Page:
So... Hi! It's Alvin here with his first instructable : )
This instructable is on a small project on making a solar powered pop-up paper house. The paper house will convert the light it receives into energy for its interior lighting, lighting up the LEDs inside the house. At the end of this instructable, you will be able to make this very simple little paper toy perfect as a decoration just sitting in your room or as a gift sent to a friend in the form of a pop-up card.
Step 1: Materials Used
- Pop-up paper house cut out from a 190gsm paper (you may download the pattern in the next step)
- 2 LED, flat and bright models preferred (I used 1 Red and 1 Blue LED)
- 14 pieces of 52mm x 6mm small solar cells
- Some conductive ink
- Some instant glue
- Some copper tape
- Elmer's glue
- Pen cutter
- Random metal rod
Step 2: Preparing the Paper Cutout
So, to start with, let's prepare the paper cutout.
The first image is the very simple paper pattern needed in this project. I have the paper pattern prepared by pepakura designer 3, a very handy software for preparing paper pattern. Although it's not a free soft, they offer a free viewer that can display and print their special .pdo files.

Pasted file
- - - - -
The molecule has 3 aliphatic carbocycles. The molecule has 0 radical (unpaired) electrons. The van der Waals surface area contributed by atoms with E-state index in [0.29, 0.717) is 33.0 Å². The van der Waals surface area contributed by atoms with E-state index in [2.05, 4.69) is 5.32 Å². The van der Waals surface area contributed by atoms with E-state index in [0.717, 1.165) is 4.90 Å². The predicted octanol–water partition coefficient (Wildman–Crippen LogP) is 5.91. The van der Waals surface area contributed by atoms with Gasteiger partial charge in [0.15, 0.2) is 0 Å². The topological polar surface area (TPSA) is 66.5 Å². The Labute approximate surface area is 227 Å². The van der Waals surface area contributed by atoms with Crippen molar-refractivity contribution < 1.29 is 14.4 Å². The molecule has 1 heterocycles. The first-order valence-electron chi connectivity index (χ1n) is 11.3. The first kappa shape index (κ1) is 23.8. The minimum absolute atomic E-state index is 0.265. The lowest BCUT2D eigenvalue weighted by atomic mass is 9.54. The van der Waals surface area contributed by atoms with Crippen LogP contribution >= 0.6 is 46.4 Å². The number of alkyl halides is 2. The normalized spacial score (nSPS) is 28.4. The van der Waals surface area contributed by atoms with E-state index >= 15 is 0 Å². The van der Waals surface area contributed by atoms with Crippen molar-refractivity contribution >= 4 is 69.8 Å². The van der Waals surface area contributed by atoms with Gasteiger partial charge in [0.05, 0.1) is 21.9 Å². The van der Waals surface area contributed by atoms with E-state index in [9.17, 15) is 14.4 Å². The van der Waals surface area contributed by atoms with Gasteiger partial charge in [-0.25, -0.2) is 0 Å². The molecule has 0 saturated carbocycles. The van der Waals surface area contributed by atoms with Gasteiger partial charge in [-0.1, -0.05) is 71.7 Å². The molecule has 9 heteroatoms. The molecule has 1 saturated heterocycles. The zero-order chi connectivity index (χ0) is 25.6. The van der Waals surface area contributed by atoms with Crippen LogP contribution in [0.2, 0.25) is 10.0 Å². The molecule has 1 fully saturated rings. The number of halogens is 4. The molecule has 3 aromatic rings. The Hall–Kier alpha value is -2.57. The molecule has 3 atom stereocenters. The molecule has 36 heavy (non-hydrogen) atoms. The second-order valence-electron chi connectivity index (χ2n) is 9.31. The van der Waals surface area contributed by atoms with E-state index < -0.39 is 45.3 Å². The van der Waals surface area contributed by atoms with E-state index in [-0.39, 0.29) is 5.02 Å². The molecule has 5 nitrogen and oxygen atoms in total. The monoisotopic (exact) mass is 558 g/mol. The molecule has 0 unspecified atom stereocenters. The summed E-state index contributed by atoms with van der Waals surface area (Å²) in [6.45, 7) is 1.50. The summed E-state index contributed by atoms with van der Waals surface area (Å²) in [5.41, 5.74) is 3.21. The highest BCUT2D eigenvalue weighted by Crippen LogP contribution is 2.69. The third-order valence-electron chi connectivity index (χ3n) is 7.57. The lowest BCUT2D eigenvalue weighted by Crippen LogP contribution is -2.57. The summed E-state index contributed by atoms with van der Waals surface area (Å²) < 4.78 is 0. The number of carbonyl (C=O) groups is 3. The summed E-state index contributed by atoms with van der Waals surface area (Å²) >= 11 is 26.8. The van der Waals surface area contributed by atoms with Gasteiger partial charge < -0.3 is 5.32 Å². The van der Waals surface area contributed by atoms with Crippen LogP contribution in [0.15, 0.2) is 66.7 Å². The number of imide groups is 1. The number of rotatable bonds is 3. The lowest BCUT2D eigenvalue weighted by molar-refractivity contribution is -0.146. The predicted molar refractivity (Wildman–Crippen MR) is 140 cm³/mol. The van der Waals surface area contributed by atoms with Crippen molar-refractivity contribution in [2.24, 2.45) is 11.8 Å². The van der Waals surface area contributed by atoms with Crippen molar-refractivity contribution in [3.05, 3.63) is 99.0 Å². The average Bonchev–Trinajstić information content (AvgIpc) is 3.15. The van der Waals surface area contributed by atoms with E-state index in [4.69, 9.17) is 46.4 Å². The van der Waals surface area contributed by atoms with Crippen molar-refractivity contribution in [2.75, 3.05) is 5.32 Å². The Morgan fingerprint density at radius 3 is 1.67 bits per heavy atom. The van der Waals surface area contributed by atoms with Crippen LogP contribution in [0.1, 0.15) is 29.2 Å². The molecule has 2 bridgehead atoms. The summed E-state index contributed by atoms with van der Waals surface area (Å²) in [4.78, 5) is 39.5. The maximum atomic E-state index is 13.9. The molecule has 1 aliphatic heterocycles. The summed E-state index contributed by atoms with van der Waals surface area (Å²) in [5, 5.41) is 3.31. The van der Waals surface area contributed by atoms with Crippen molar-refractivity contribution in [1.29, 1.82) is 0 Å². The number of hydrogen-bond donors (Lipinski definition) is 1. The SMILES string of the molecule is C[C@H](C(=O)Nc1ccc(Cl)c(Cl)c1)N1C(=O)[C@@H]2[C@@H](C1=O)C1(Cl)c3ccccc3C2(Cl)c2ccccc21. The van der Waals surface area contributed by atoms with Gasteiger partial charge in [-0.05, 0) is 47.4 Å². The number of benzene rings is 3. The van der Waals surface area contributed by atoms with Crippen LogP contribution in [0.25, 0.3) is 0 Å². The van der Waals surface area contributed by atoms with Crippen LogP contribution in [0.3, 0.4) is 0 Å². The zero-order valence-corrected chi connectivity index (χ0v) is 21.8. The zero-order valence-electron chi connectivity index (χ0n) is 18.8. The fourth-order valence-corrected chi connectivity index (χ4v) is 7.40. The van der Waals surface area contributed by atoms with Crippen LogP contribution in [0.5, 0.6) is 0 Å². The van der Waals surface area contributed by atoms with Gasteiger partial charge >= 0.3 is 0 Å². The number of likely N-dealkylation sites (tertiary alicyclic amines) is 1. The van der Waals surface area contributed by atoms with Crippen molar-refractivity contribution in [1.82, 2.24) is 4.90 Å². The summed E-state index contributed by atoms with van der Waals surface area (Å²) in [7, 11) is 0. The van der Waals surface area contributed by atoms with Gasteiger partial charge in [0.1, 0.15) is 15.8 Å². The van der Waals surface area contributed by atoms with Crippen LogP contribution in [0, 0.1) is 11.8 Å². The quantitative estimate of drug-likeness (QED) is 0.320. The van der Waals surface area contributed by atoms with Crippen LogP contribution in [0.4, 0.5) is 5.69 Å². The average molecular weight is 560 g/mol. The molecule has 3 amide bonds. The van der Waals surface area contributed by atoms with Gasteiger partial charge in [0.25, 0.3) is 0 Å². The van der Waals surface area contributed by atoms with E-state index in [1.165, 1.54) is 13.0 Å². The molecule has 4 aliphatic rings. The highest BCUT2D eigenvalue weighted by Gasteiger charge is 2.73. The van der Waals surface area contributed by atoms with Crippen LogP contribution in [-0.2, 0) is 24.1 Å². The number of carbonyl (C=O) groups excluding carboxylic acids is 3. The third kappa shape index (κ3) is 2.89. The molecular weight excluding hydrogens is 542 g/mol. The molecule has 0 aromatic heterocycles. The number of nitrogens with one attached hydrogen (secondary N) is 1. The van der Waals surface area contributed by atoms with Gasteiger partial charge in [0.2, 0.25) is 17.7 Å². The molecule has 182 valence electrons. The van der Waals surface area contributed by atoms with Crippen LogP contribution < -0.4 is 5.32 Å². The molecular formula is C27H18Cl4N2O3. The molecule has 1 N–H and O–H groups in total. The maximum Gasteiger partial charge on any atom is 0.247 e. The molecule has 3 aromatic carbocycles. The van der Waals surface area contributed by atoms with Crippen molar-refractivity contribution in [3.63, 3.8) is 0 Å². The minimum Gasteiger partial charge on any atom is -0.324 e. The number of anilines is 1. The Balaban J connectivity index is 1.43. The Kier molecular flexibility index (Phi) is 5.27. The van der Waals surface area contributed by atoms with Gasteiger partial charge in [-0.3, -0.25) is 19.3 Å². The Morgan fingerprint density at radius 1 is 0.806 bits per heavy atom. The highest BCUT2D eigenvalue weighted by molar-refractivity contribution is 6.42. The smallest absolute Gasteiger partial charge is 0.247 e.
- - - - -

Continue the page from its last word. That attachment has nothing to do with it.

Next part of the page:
For this paper house, you can just download the .jpg file and have the pattern printed onto a thick A4 sheet (around 190 gsm). There are two house in one sheet just in case anything bad happens when you cut out the pattern.
Pay closer attention to the second photo and you will see that one window was not cut out. That window was left there in order to make the inside of the house darker, creating a better contrast when the light is up. Instructions on how the holes on the two roofs are cut out will be found in step 4.
A dummy house shows how the lower layer of the roof is connected to the house's wall, as well as how the house is flattened. The missing upper roof will be glued onto the trapezoidal flat region of the lower roof later on but, don't do that now as we will still need to do some circuit connection on the roofs first.
After having an idea of how the house is to be folded, you can now use the pen cutter to create the fold lines along the dotted lines by carefully cutting just a very thin surface layer of the thick paper. This scribing action will aid forming the house's shape as you pops it up from a flat pattern. Note that if you wanna do a mountain fold, you scribe the upper surface of the paper. and if you wanna do a valley fold, you scribe the back side of the paper. In this model, only two lines on the lower roof and one line at the door need to be scribed underneath. All other lines are scribed on its upper surface.
Step 3: And Here Comes the Solar Panel